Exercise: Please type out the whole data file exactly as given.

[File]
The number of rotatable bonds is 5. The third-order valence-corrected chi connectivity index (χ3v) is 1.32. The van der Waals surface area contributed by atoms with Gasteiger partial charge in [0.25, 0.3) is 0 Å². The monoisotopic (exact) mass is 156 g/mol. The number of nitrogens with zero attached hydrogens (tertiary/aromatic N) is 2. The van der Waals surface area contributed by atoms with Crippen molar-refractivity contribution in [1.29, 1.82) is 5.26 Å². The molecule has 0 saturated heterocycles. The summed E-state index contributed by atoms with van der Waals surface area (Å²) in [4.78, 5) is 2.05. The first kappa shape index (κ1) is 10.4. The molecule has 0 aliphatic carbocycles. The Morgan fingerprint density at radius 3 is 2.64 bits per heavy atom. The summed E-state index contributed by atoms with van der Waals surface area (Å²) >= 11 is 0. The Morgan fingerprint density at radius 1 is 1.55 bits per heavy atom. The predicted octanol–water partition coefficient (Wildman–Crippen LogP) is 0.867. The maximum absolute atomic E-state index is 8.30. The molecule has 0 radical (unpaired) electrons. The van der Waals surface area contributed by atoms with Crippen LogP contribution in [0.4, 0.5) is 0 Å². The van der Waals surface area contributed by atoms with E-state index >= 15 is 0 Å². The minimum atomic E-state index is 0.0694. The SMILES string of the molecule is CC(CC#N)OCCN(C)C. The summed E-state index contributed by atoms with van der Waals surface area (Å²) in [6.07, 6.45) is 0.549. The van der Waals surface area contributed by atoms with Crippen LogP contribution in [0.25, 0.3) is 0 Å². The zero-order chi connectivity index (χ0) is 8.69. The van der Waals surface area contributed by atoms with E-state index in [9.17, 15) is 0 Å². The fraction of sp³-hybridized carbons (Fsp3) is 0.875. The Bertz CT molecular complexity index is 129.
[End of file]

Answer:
The number of rotatable bonds is 5. The third-order valence-corrected chi connectivity index (χ3v) is 1.32. The van der Waals surface area contributed by atoms with Gasteiger partial charge in [0.25, 0.3) is 0 Å². The monoisotopic (exact) mass is 156 g/mol. The number of nitrogens with zero attached hydrogens (tertiary/aromatic N) is 2. The van der Waals surface area contributed by atoms with Crippen molar-refractivity contribution in [1.29, 1.82) is 5.26 Å². The molecule has 0 saturated heterocycles. The summed E-state index contributed by atoms with van der Waals surface area (Å²) in [4.78, 5) is 2.05. The first kappa shape index (κ1) is 10.4. The molecule has 0 aliphatic carbocycles. The Morgan fingerprint density at radius 3 is 2.64 bits per heavy atom. The summed E-state index contributed by atoms with van der Waals surface area (Å²) >= 11 is 0. The Morgan fingerprint density at radius 1 is 1.55 bits per heavy atom. The predicted octanol–water partition coefficient (Wildman–Crippen LogP) is 0.867. The maximum absolute atomic E-state index is 8.30. The molecule has 0 radical (unpaired) electrons. The van der Waals surface area contributed by atoms with Crippen LogP contribution in [0.4, 0.5) is 0 Å². The van der Waals surface area contributed by atoms with E-state index >= 15 is 0 Å². The minimum atomic E-state index is 0.0694. The SMILES string of the molecule is CC(CC#N)OCCN(C)C. The summed E-state index contributed by atoms with van der Waals surface area (Å²) in [6.07, 6.45) is 0.549. The van der Waals surface area contributed by atoms with Crippen LogP contribution in [0.25, 0.3) is 0 Å². The zero-order chi connectivity index (χ0) is 8.69. The van der Waals surface area contributed by atoms with E-state index in [9.17, 15) is 0 Å². The fraction of sp³-hybridized carbons (Fsp3) is 0.875. The Bertz CT molecular complexity index is 129.